Introduction: The role of interaction of polymorphisms in the Renin-Angiotensin-System (RAS) with angiotensin converting enzyme (ACE) or angiotensin receptor (AGTR1) inhibitors (RAS inhibitors) is unknown, as is the role of such therapy in end stage renal disease (ESRD) patients.
Methods: We enrolled all 445 prevalent patients with diabetic nephropathy receiving maintenance hemodialysis in 30 centers in Southern Germany from August 1999 to January 2000 for prospective survival analysis until December 2003. Blood pressure and medication was recorded at inclusion. We determined survival specific for allelic variants of the ACE (insertion/deletion), Angiotensinogen (M235T) and AGTR1 (A1166C) genes. The effect of therapy with RAS inhibitors at study inclusion was determined for the allelic variants of each gene. The primary end point was all cause mortality (ACM).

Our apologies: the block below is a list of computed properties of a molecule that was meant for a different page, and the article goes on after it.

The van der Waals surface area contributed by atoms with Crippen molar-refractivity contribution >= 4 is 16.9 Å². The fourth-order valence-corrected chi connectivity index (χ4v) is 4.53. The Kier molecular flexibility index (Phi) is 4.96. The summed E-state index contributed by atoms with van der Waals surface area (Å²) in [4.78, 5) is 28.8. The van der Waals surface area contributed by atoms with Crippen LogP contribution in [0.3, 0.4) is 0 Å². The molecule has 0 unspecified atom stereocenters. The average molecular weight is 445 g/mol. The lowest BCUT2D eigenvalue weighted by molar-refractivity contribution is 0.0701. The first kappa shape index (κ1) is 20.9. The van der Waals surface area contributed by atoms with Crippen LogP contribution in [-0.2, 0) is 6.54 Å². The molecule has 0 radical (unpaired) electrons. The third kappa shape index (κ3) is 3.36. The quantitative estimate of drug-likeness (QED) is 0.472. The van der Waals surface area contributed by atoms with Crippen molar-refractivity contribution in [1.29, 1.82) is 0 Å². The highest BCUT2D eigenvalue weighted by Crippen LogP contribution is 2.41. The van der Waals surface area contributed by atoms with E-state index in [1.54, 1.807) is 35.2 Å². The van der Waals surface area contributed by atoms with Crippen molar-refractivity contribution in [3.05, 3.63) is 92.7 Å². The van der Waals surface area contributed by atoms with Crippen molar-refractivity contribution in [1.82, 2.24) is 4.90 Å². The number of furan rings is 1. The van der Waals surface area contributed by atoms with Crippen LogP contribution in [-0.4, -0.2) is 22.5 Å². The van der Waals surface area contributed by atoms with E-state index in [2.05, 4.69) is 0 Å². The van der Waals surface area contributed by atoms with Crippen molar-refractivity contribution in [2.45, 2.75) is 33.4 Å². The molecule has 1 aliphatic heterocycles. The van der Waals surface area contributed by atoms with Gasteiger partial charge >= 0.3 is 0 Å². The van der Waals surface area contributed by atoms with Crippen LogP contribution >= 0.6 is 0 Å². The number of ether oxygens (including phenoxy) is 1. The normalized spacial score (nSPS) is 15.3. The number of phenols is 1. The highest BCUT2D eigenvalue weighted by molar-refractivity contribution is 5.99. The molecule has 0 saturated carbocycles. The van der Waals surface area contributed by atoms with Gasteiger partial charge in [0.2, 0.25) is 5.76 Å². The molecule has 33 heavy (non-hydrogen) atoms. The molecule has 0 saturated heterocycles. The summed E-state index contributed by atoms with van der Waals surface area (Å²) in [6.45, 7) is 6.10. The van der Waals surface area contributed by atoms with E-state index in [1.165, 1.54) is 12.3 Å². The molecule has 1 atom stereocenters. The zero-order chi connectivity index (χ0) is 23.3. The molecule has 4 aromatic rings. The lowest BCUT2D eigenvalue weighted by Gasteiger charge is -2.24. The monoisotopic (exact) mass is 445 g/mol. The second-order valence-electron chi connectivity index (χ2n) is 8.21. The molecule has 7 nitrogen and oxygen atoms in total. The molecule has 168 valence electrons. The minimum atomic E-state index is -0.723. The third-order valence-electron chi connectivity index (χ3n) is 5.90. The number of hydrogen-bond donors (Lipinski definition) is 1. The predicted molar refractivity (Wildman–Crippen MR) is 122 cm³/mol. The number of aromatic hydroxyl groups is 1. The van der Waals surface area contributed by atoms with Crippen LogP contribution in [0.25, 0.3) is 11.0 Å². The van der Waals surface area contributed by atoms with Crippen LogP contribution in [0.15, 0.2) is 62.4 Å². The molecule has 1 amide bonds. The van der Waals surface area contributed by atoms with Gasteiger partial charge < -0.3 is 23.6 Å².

Results: For all polymorphisms, and for therapy with RAS inhibitors there was no significant effect on survival in the complete collective (n = 445), though there was an insignificant trend for improved survival in patients on AGTR1 antagonists. Increased ACM risk was associated with treatment with RAS inhibitors only in patients homozygous for the wild type AGTR1 1166A allele (HR 1.65, p = 0.01). For all other polymorphisms, therapy with RAS inhibitors had no significant effect on ACM, irrespective of genotype. Similar results were obtained in patients with systolic ventricular dysfunction.
Conclusion: Our data do not show a survival advantage for type 2 diabetes hemodialysis patients receiving RAS inhibiting therapy. In addition, our data indicate that allelic variation in RAS genes and pharmacogenetic interaction with RAS inhibition does not affect mortality risk in diabetic hemodialysis patients.